Department of Mexican American and Latina/o Studies
Department of Mexican American and Latina/o Studies

Laura G. Gutiérrez


Associate ProfessorPh.D., University of Wisconsin-Madison

Associate Professor, Department of Mexican American and Latina/o Studies and Interim Chair
Laura G. Gutiérrez

Contact

Interests


Latin American and Latina/o performance studies; visual cultural studies; gender and sexuality studies; feminist theory; queer theory; race and racial formations; and inter-American and transnational studies

Biography


Laura G. Gutiérrez is Associate Professor in the Performance as Public Practice program in the Department of Theatre and Dance and the Chair of Mexican American and Latina/o Studies. Her primary research and teaching areas of interest are: Latin American, Mexican and Latina/o embodied practices, gender and sexuality, and questions of nation, modernity and the transnational. Gutiérrez is the author of Performing Mexicanidad: Vendidas y Cabareteras on the Transnational Stage (U Texas P, 2010), which won The Ninth Annual MLA Prize in United States Latina and Latino and Chicana and Chicano Literary and Cultural Studies.

Gutiérrez has published essays and book chapters in the Arizona Journal of Hispanic Culture Studies, Transformations, Spectator, Studies in Latin American Popular Culture, Latin American Literary Review, Feminist Media Studies, Global Mexican Cultural Productions, Velvet Barrios: Popular Culture & Chicana/o Sexualities.

Currently, in addition to completing essays on Latina/o performance and interrogations of neoliberalism and the performative dimensions of Natalia Almada’s documentaries, Gutiérrez’s current research and writing includes two book-length projects. The first is a book on the primary figures of rumbera cinema, tentatively entitled Rumberas in Motion (Pictures): Transnational Movements in the Archive of Mexican 'Classic' Cinema. The book examines dance and other corporeal movements to think through the ways in which embodied performances in popular cultural forms (B movies to be precise) are producing ideas about gender, sexuality, and blackness. The second book in progress is a history of political cabaret culture in Mexico City. It specifically focuses on the ways in which political cabaret as a live artistic expression has existed and continues to exist alongside (and in some cases despite) the different moments of Mexican political history in the twentieth and twenty-first centuries.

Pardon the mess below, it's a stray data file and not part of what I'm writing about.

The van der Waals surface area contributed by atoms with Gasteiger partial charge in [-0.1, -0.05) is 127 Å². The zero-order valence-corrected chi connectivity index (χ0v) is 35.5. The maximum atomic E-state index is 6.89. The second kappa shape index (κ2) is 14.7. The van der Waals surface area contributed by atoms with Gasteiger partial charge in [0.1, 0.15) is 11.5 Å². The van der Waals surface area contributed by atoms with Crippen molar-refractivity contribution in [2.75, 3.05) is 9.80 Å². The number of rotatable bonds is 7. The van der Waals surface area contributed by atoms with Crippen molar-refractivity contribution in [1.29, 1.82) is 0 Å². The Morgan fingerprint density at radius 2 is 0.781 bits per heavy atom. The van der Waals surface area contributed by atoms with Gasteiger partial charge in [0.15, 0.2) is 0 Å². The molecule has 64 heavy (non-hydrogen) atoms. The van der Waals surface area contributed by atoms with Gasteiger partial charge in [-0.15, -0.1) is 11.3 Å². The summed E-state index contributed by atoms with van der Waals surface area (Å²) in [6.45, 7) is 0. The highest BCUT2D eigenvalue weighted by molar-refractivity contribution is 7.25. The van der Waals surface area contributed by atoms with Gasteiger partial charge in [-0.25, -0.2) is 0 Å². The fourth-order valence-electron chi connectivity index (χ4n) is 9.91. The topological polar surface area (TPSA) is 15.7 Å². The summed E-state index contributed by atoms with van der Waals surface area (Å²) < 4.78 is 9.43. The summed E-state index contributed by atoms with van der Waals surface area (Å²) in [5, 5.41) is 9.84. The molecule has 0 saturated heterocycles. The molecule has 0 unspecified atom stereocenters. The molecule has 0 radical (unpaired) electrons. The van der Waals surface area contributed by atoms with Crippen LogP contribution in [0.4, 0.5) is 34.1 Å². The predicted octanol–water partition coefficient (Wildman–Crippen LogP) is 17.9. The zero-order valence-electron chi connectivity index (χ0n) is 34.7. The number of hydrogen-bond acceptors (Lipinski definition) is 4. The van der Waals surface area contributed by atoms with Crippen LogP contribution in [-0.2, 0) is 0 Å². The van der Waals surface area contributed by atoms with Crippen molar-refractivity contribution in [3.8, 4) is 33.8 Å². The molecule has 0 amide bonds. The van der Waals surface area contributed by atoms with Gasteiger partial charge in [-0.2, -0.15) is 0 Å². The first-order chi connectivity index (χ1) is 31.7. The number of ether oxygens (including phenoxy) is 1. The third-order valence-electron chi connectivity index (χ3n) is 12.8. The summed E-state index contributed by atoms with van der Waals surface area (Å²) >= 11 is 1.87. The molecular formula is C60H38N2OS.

Gutiérrez received her Ph.D. from the University of Wisconsin-Madison and has had teaching appointments at the University of Iowa and the University of Arizona. Gutiérrez’s research and writing has been supported by a César Chávez Postdoctoral Fellowship from the College of Humanities at the University of Arizona and a Rockefeller Residency Fellowship in the Humanities, “Sex, Race & Globalization Project” at the University of Arizona. Gutiérrez is on the Board of Advisors of the Tepoztlán Institute for the Transnational History of the Americas and on the Editorial Boards of Feminist Formations and Estudios de Género (El Colegio de México). She holds affiliate appointments in the Center for Mexican American Studies and the Center for Women’s and Gender Studies. She is also a faculty associate of the Teresa Lozano Long Institute of Latin American Studies and is serving on the Executive Committee (2015-2017).

Courses


MAS 374 • Transnatl Latinx Pop Culture

40594 • Fall 2018
Meets TTH 2:00PM-3:30PM GEA 114
(also listed as AFR 372E, LAS 328)

DESCRIPTION:

This course uses a set of interdisciplinary methods (mainly from ethnic studies, Latina/o studies, cultural studies, and performance studies) to help us understand the kind of 'work' culture is doing in a larger framework, historical, economical, and societal. The class uses these theoretical and methodological lenses to examine Transnational Latina/o popular culture from the 20th and early 21st centuries in order to consider the ways in which popular culture has been an important aspect of nation-building strategies on different scales, from nation-states to Latina/o communities in the US. We pay particular attention to expressive culture from the beginning of the 20th century, focusing on social dance forms like samba, tango, and danzón. Additionally, sports spectacles are analyzed to understand the performance of masculinity, the interconnected between politics and ‘entertainment’ (soccer) and the theatricality of the spectacle (lucha libre—Mexican masked wrestling). The course material moves through the 20th century and into the 21st century and across geo-political divides to put forward the idea that Latina/o popular culture is transnational (at the same time as translocal); cultural works that will be examined in order to grasp a full understanding of his notion run the gamut from the formation of salsa to the reggeatón phenomenon and telenovela (Latin American soap operas) industry to music television. In a more general way, the ultimate goal of the class is to get the student to think about the ways in which popular cultural forms are part of a 20th and 21st century sensibility that is both part of “the practice of everyday life” and nation-building projects. But the student will be asked to think about how different publics consume popular culture (at times transforming it and/or changing its meaning) and, likewise, it is important to consider what happens when popular culture—thanks to the (transnational) cultural industries—travel across geo-political and linguistic borders. The operating question throughout the semester is then, is what is transnational about Latina/o popular culture and why does it matter?